3. Microwave

Frozen: I don’t recommend microwaving frozen falafel. But if you must, defrost for 30 seconds at a time, flipping and repeating. Up to 3 1/2 minutes (depending on your microwave).

Refrigerated: Pop 2-3 falafel patties in the microwave for 15-20 seconds on high. Serve immediately. I use this method mostly for squishing leftover falafel into pita wraps. I prefer air-frying though, as it holds the texture and flavour better & longer.


Despite the long waiting time on soaking the chickpeas, it’s actually a pretty simple recipe, with minimum work. And it’s fun to make!

It’s also a great recipe to make a falafel prep to freeze for a later use. With many different ways to enjoy these delicious falafel. Like this Falafel Bowl. Served on a bed of pearl couscous, with tabouleh, hummus, pickles, and a drizzle of tahini sauce.

Recipes for the couscous and tahini can be found below as well.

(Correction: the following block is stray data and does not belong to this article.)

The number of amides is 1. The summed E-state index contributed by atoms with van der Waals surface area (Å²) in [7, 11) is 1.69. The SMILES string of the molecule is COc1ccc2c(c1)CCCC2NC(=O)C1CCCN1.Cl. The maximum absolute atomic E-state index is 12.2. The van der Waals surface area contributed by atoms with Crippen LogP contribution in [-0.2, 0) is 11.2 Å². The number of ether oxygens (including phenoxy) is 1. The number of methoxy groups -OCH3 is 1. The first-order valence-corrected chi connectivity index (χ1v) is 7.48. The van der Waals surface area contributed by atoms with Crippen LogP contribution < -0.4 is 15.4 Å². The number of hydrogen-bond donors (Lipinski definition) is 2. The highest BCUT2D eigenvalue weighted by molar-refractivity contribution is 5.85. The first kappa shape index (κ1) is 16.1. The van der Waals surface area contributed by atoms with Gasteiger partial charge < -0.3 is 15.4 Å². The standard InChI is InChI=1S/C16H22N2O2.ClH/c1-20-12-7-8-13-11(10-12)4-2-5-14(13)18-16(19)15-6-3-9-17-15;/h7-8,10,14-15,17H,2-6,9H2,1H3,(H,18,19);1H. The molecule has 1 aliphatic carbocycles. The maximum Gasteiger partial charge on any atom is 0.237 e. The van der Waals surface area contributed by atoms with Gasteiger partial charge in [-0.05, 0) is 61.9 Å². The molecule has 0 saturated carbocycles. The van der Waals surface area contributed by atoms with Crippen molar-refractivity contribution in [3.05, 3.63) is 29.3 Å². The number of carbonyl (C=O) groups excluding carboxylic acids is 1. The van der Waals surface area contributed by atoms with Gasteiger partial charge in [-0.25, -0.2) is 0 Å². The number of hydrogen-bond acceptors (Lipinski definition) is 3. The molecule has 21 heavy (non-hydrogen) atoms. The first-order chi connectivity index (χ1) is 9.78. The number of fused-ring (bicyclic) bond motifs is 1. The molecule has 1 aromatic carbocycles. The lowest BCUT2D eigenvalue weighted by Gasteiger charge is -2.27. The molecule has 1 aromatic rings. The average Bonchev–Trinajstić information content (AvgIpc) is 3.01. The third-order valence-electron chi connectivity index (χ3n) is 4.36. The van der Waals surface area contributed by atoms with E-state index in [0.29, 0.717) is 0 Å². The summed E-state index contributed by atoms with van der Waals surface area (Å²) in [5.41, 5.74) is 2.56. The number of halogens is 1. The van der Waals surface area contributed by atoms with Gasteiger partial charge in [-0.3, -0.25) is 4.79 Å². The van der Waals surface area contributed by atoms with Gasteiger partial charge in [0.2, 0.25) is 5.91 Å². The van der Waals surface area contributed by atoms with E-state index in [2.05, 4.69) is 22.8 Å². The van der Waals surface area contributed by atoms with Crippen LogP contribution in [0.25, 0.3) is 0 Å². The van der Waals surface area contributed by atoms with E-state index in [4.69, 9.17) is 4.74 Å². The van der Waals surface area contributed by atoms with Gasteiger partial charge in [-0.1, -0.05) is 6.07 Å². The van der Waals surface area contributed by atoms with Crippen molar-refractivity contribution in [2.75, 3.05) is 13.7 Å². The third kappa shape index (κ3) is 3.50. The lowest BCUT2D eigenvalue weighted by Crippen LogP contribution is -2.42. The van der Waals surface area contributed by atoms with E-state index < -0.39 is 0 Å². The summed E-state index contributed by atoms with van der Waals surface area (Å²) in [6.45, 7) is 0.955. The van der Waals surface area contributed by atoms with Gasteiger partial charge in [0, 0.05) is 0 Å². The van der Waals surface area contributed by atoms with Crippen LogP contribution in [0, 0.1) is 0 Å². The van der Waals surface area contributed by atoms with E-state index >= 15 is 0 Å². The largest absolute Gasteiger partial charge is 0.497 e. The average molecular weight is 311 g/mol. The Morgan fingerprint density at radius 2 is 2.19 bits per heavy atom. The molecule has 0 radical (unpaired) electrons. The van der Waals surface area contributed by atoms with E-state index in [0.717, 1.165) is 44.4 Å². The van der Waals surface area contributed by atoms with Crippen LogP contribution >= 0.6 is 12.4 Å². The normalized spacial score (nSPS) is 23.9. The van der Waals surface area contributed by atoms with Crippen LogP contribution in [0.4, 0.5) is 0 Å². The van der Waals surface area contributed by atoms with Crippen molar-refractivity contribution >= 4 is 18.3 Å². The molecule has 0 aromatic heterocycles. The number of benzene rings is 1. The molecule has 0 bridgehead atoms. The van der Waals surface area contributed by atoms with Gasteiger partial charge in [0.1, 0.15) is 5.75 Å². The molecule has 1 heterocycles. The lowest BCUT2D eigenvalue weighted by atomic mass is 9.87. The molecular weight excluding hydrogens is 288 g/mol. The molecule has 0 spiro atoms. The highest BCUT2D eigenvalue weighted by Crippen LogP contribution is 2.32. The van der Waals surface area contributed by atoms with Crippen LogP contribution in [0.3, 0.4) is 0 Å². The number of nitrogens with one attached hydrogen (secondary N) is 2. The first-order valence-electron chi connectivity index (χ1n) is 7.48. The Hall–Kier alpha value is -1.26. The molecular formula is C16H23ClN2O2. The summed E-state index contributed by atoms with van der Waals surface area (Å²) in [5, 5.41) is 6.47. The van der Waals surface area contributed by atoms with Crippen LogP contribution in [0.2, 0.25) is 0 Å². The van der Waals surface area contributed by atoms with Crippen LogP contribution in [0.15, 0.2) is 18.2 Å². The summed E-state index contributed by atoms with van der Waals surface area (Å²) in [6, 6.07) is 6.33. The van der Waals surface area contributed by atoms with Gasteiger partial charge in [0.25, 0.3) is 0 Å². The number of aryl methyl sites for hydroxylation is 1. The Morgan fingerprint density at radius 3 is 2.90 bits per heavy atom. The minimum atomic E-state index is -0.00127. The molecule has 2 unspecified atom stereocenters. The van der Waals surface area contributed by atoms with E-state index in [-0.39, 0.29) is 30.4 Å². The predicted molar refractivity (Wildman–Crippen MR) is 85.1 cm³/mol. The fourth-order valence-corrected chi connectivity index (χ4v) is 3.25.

Hope you give this recipe a try. I’m sure you will enjoy it! If you do, I would love to see your recreation and learn how it went. Leave me a comment here and tag me on Instagram/Facebook/Pinterest/TikTok @demeals.ca #demeals


Homemade Falafel

Recipe by Waseem HijaziCourse: Breakfast, Sides, AppetizersCuisine: Middle Eastern, Mediterranean, Vegan, Plant-based, VegetarianDifficulty: Easy
Servings

40

falafel
Prep time

15

minutes
Cooking time

15

minutes
Soaking Time

1

minute


Ingredients

  • Preparing the Chickpeas
  • 2 1/4 cups dry chickpeas – See Notes (1)

  • Water, just enough to cover the chickpeas – room temperature.

  • 1/2 tsp baking soda

  • Herbs & Veg
  • 1 1/2 cups curly parsley – See Notes (2)

  • 1 cup cilantro

  • 1/2 cup fresh dill

  • 1 large white onion, halved then quartered

  • 8-10 garlic cloves

  • Spices